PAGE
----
If you’re a developer who loves to play around with Twitter’s API (Application Programming Interface), or you have been trying to make a serious business out of it, you probably got a very sobering wake up call on Friday, April 10th.
The first rumblings happened on April 7th, when Fred Wilson, a Twitter board member and key investor, wrote a post on his blog entitled The Twitter Platform’s Inflection Point. In it he suggested that perhaps third-part developers should stop trying to plug holes in Twitter’s service, and instead use the API to build something entirely new on top of Twitter. Third-party developers started to get nervous something was up, but everything seemed to be sailing fine for a few days.
Then on April 9th was when the anvils started falling from the sky. The first major hint that things were changing in the land of Twitter applications was the announcement of the official Twitter App for BlackBerry phones. Up until now the company seemed happy to allow all of these developers build an endless stream of applications, and Twitter just sat on the sidelines, focusing on improving the core software. Now that it appears they have the time to look elsewhere, you had to start wondering what they would eye next.
That answer came just a little bit later on the same day when it was announced that Twitter had purchased Atebits, the makers of the popular Tweetie application for both Mac OS X systems and the iPhone & iPod Touch. Tweetie’s designer, Loren Brichter, will be joining Twitter’s mobile division and helping them prepare an application for the iPad, in the meantime, Tweetie is being rebranded as “Twitter for iPhone” and will be re-released to the App Store for free as opposed to the $2.99 it used to cost.
In one day, Twitter basically killed the the current model of the third-party Twitter developer. Anyone building a Twitter app for the iPhone, and especially if they charge for it, pretty much just lost their business. ”Well, I can buy this one Twitter application … or I could download the official one that is free … hmm, decisions.”
I think it’s safe to assume that we’ll see applications for Android-based phones and the Windows desktop in no short order. (My money is on Twitter buying TweetDeck for the Windows desktop solution) After that, I still don’t think the company will be done. Some of the other areas I think they will go after are:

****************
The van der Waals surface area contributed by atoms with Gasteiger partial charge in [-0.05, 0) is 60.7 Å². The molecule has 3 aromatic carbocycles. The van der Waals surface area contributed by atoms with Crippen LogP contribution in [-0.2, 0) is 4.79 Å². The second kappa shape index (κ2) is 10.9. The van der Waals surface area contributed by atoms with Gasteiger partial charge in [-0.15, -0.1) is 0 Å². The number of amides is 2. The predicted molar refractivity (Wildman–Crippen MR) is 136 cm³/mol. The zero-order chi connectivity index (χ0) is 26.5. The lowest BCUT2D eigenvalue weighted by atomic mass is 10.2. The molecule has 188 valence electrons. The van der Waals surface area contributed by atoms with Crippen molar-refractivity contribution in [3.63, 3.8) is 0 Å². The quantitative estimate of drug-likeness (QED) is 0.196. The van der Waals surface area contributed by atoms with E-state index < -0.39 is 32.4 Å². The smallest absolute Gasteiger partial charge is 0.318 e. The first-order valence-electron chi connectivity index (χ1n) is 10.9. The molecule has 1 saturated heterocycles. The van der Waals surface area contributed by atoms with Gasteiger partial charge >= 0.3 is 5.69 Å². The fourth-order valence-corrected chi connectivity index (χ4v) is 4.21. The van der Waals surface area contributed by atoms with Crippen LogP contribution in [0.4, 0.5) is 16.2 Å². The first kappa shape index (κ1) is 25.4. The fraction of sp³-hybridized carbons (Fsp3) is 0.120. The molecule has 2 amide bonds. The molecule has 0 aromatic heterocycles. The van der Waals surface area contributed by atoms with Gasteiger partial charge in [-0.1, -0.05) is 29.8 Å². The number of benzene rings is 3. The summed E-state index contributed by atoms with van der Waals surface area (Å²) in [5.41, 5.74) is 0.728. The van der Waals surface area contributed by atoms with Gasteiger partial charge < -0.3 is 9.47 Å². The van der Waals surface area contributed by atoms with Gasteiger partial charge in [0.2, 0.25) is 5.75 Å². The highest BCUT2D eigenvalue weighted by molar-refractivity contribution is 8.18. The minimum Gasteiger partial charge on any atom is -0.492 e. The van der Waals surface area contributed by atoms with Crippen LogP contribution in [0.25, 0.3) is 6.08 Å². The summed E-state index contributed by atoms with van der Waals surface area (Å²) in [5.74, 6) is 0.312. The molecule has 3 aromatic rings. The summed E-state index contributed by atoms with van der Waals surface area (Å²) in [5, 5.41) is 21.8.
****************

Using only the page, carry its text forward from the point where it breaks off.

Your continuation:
A URL Shortner – Lets face it, Twitter’s limit of 140 character basically made the URL shortening business. Why should they continue to let services like TinyURL and Bit.ly have all of the business?
A picture service – TwitPic, TweetVid … I think you are all living on borrowed time from here on out.
Mr. Wilson’s post now seems like it was just an early warning to everyone, and the fact two major events happened with apps in the same day I think was meant to communicate that Twitter is not going to be playing around. They are now in the application game, and they are going to take it very seriously.
I have stated many times in many places that I felt building an entire business on top of someone’s API was fool hearty. The company could go belly up, they could turn off the API for some reason or they could build their own official application. You are allowing the entire future of your business to be dictated by the future of another company that you have no control over, and it could be gone tomorrow. Although I think this case is even worse because the company still exists, but your work is pretty much rendered useless and it’s almost as if you’ve been told, “Thanks for playing, but it’s time you went home. The adults need their time now.”
I doubt every developer is going to fold up shop tomorrow over this, but I wouldn’t be too surprised to see a bunch of them to be gone within the week.
What do you think, has Twitter basically just taken back the keys to its castle without really shutting everyone down?